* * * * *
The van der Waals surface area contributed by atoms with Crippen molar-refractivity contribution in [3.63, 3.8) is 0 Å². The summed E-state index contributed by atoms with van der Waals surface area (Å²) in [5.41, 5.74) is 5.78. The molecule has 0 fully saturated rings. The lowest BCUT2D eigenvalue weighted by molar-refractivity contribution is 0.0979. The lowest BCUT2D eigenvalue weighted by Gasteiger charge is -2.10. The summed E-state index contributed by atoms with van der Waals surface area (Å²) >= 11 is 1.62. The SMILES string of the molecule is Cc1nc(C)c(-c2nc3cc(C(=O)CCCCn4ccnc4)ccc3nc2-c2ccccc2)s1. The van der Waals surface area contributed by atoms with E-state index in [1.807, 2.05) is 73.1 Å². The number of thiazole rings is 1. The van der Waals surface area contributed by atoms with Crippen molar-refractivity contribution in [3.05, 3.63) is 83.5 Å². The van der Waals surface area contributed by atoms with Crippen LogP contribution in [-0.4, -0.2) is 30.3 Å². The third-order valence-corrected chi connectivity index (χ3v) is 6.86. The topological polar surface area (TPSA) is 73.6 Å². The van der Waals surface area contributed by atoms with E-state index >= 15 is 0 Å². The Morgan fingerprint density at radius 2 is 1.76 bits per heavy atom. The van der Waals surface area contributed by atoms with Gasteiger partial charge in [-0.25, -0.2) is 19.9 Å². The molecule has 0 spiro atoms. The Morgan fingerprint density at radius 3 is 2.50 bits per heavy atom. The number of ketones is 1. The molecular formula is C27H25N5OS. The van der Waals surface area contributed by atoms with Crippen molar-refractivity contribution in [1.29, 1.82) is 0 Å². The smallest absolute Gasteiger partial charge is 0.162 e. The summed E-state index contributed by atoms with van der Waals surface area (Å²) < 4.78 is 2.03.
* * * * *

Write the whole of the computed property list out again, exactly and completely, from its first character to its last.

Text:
The van der Waals surface area contributed by atoms with Crippen molar-refractivity contribution in [3.63, 3.8) is 0 Å². The summed E-state index contributed by atoms with van der Waals surface area (Å²) in [5.41, 5.74) is 5.78. The molecule has 0 fully saturated rings. The lowest BCUT2D eigenvalue weighted by molar-refractivity contribution is 0.0979. The lowest BCUT2D eigenvalue weighted by Gasteiger charge is -2.10. The summed E-state index contributed by atoms with van der Waals surface area (Å²) >= 11 is 1.62. The SMILES string of the molecule is Cc1nc(C)c(-c2nc3cc(C(=O)CCCCn4ccnc4)ccc3nc2-c2ccccc2)s1. The van der Waals surface area contributed by atoms with E-state index in [1.807, 2.05) is 73.1 Å². The number of thiazole rings is 1. The van der Waals surface area contributed by atoms with Crippen molar-refractivity contribution in [3.05, 3.63) is 83.5 Å². The van der Waals surface area contributed by atoms with Crippen LogP contribution in [-0.4, -0.2) is 30.3 Å². The third-order valence-corrected chi connectivity index (χ3v) is 6.86. The topological polar surface area (TPSA) is 73.6 Å². The van der Waals surface area contributed by atoms with E-state index >= 15 is 0 Å². The Morgan fingerprint density at radius 2 is 1.76 bits per heavy atom. The van der Waals surface area contributed by atoms with Gasteiger partial charge in [-0.25, -0.2) is 19.9 Å². The molecule has 0 spiro atoms. The Morgan fingerprint density at radius 3 is 2.50 bits per heavy atom. The number of ketones is 1. The molecular formula is C27H25N5OS. The van der Waals surface area contributed by atoms with Crippen molar-refractivity contribution in [1.29, 1.82) is 0 Å². The smallest absolute Gasteiger partial charge is 0.162 e. The summed E-state index contributed by atoms with van der Waals surface area (Å²) < 4.78 is 2.03.